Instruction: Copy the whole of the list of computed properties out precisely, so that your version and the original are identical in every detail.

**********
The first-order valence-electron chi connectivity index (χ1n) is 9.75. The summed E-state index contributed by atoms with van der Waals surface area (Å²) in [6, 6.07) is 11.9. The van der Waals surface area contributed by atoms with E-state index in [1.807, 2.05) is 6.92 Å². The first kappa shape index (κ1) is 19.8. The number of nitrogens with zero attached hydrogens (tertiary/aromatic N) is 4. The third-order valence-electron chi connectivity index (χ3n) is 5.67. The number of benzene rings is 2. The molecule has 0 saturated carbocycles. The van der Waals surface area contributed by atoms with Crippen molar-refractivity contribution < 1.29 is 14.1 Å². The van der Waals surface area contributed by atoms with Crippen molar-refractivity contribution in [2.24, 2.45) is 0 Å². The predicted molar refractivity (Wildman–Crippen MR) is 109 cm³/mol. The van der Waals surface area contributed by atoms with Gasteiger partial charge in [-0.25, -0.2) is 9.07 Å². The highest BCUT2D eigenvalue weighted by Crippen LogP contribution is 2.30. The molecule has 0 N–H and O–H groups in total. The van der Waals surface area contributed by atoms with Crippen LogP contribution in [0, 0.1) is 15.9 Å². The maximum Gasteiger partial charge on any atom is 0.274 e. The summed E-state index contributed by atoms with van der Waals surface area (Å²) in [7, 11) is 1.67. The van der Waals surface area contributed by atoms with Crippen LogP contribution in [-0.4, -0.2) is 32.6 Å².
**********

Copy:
The first-order valence-electron chi connectivity index (χ1n) is 9.75. The summed E-state index contributed by atoms with van der Waals surface area (Å²) in [6, 6.07) is 11.9. The van der Waals surface area contributed by atoms with E-state index in [1.807, 2.05) is 6.92 Å². The first kappa shape index (κ1) is 19.8. The number of nitrogens with zero attached hydrogens (tertiary/aromatic N) is 4. The third-order valence-electron chi connectivity index (χ3n) is 5.67. The number of benzene rings is 2. The molecule has 0 saturated carbocycles. The van der Waals surface area contributed by atoms with Crippen molar-refractivity contribution < 1.29 is 14.1 Å². The van der Waals surface area contributed by atoms with Crippen molar-refractivity contribution in [2.24, 2.45) is 0 Å². The predicted molar refractivity (Wildman–Crippen MR) is 109 cm³/mol. The van der Waals surface area contributed by atoms with Gasteiger partial charge in [-0.25, -0.2) is 9.07 Å². The highest BCUT2D eigenvalue weighted by Crippen LogP contribution is 2.30. The molecule has 0 N–H and O–H groups in total. The van der Waals surface area contributed by atoms with Crippen LogP contribution in [0, 0.1) is 15.9 Å². The maximum Gasteiger partial charge on any atom is 0.274 e. The summed E-state index contributed by atoms with van der Waals surface area (Å²) in [7, 11) is 1.67. The van der Waals surface area contributed by atoms with Crippen LogP contribution in [-0.4, -0.2) is 32.6 Å².